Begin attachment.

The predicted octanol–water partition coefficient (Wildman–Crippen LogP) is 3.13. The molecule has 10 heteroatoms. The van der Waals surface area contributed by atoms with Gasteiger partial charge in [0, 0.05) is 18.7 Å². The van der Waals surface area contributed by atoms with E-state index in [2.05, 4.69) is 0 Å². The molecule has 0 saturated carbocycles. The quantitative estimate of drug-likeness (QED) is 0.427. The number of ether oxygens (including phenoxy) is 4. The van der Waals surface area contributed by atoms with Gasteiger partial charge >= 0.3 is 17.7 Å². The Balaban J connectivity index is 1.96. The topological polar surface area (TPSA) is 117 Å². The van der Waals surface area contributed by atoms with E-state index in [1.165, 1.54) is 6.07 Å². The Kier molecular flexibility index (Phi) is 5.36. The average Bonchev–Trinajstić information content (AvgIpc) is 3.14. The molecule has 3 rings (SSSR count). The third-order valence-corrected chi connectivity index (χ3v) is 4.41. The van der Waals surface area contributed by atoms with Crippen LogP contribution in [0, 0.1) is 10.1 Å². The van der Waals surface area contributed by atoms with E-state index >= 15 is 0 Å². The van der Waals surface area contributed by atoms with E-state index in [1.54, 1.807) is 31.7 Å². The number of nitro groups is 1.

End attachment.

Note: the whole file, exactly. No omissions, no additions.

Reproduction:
The predicted octanol–water partition coefficient (Wildman–Crippen LogP) is 3.13. The molecule has 10 heteroatoms. The van der Waals surface area contributed by atoms with Gasteiger partial charge in [0, 0.05) is 18.7 Å². The van der Waals surface area contributed by atoms with E-state index in [2.05, 4.69) is 0 Å². The molecule has 0 saturated carbocycles. The quantitative estimate of drug-likeness (QED) is 0.427. The number of ether oxygens (including phenoxy) is 4. The van der Waals surface area contributed by atoms with Gasteiger partial charge >= 0.3 is 17.7 Å². The Balaban J connectivity index is 1.96. The topological polar surface area (TPSA) is 117 Å². The van der Waals surface area contributed by atoms with E-state index in [1.165, 1.54) is 6.07 Å². The Kier molecular flexibility index (Phi) is 5.36. The average Bonchev–Trinajstić information content (AvgIpc) is 3.14. The molecule has 3 rings (SSSR count). The third-order valence-corrected chi connectivity index (χ3v) is 4.41. The van der Waals surface area contributed by atoms with Crippen LogP contribution in [0, 0.1) is 10.1 Å². The van der Waals surface area contributed by atoms with E-state index >= 15 is 0 Å². The van der Waals surface area contributed by atoms with E-state index in [1.54, 1.807) is 31.7 Å². The number of nitro groups is 1.